Aruba customers will soon discover that the company’s cloud-based network management system automatically corrects some wired and wireless network problems.
This week, the Hewlett Packard Enterprise subsidiary introduced upcoming corrective features in AI Insights, a dashboard within the Aruba Central network management console. AI Insights predicts or identifies problems based on telemetry data gathered from access points (AP), switches and gateways.
Starting in the fall, AI Insights will fix some problems by default. Aruba chose the issues to correct automatically based on customer feedback, said Scott Calzia, vice president of product marketing.
For example, suppose an excessive number of 5 GHz-capable mobile devices connect to an AP’s 2.4 GHz wireless band. In that case, Insights will lower the transmission power and raise that of the 5 GHz band. The adjustment would increase the likelihood of devices switching to the higher-performing underutilized band.
Another example of an automated change involves devices having trouble obtaining an IP address from a DHCP server to connect to a wireless network. That problem type is more difficult to fix because there are many possible reasons for it.
In that case, AI Insights will correct what it knows is safe, such as re-establishing a connection to a VLAN, leaving more complicated possibilities to network managers.
Another example is connectivity problems associated with a DNS server. If congestion is the trouble source, then AI Insights would notify Central users without making changes.
“The changes that we would make are those that we determine are going to make the network more efficient,” Calzia said. However, Aruba can’t guarantee that what it fixes is the root cause of a network problem.
Calzia did not know how many corrective actions AI Insights would take by default. Also, AI Insights works only with APs running Aruba’s latest AOS 10 operating system.
Improvements for IoT operations
Along with Central’s AI Insights enhancements, Aruba will add more device information in the management’s console’s IoT dashboard. The dashboard provides data transport visibility and information on connected IoT devices.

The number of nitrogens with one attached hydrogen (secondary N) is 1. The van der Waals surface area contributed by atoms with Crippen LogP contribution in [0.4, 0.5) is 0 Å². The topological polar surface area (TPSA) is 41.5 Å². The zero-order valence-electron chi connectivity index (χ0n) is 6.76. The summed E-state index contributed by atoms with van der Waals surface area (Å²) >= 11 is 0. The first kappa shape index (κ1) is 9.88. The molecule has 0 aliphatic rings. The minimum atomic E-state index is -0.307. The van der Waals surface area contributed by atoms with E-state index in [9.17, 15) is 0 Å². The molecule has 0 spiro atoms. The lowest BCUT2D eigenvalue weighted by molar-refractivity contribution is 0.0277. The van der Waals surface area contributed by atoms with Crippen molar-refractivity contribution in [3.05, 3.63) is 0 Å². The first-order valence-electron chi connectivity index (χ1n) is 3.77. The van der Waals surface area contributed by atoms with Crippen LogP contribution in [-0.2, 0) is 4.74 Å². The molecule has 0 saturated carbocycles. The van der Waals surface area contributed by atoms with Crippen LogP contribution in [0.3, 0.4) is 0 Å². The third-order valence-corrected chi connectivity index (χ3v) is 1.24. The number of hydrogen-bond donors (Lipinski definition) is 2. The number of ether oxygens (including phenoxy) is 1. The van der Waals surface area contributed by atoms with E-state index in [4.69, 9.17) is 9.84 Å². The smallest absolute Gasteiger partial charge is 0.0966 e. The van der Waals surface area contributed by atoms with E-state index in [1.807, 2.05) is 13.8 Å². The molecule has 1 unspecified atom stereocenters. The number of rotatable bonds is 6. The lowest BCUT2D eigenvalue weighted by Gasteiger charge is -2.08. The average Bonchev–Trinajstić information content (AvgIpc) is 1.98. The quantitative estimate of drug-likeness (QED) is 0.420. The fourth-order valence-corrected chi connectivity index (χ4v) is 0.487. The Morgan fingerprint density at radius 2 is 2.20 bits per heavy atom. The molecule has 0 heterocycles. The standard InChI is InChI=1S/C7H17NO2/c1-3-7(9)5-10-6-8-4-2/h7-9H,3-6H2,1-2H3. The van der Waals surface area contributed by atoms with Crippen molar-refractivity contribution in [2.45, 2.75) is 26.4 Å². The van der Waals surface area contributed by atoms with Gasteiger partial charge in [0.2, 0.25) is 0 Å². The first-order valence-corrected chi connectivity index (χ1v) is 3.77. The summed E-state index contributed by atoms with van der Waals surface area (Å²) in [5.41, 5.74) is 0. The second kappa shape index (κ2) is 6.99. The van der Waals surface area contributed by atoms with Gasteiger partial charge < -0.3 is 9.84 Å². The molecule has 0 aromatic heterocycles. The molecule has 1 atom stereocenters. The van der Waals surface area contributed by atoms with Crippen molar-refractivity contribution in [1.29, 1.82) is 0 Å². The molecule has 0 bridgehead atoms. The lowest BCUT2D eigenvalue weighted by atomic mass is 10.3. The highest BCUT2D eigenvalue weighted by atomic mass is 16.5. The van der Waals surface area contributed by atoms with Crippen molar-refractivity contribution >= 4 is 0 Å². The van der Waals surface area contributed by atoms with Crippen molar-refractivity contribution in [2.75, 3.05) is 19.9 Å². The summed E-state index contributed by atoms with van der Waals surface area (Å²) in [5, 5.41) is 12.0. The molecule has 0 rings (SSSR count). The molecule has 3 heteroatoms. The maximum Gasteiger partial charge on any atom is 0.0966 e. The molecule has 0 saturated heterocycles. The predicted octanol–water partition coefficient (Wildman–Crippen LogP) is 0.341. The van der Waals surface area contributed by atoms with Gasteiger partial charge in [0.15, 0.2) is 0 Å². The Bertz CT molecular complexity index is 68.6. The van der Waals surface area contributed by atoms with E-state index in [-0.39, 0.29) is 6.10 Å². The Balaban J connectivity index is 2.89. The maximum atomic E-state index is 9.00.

New device details will include battery life and firmware version. Also, Aruba will integrate an app store into the dashboard so that customers can access software from the company’s IoT device partners.
Central’s management capabilities over IoT devices will depend on the features available through manufacturers’ APIs, Calzia said.
Finally, in the fall, Aruba will start incorporating its ClearPass network access control product into Central.
Initially, Aruba will incorporate the baseline ClearPass features in Central, Calzia said. In essence, customers will have access to ClearPass’s policy manager to authenticate devices and set the hardware’s permissions and restrictions on the network. They can also deploy those access rules on enforcement devices, such as APs and switches.
“This is the beginning of the integration of ClearPass with Central,” Calzia said.
Aruba also plans to release new hardware in the fall. The products include the CX 4100i series of ruggedized switches and the CX 6000 series of Layer 2 switches for remote offices and small and medium-sized businesses.
Aruba built the CX 4100i to provide wired connectivity to industrial IoT devices used in harsh environments with extreme temperatures.
Starting prices are $4,999 for the CX 6000 series and $1,049 for the CX 4100i series. Both switch series run Aruba’s AOS-CX operating system.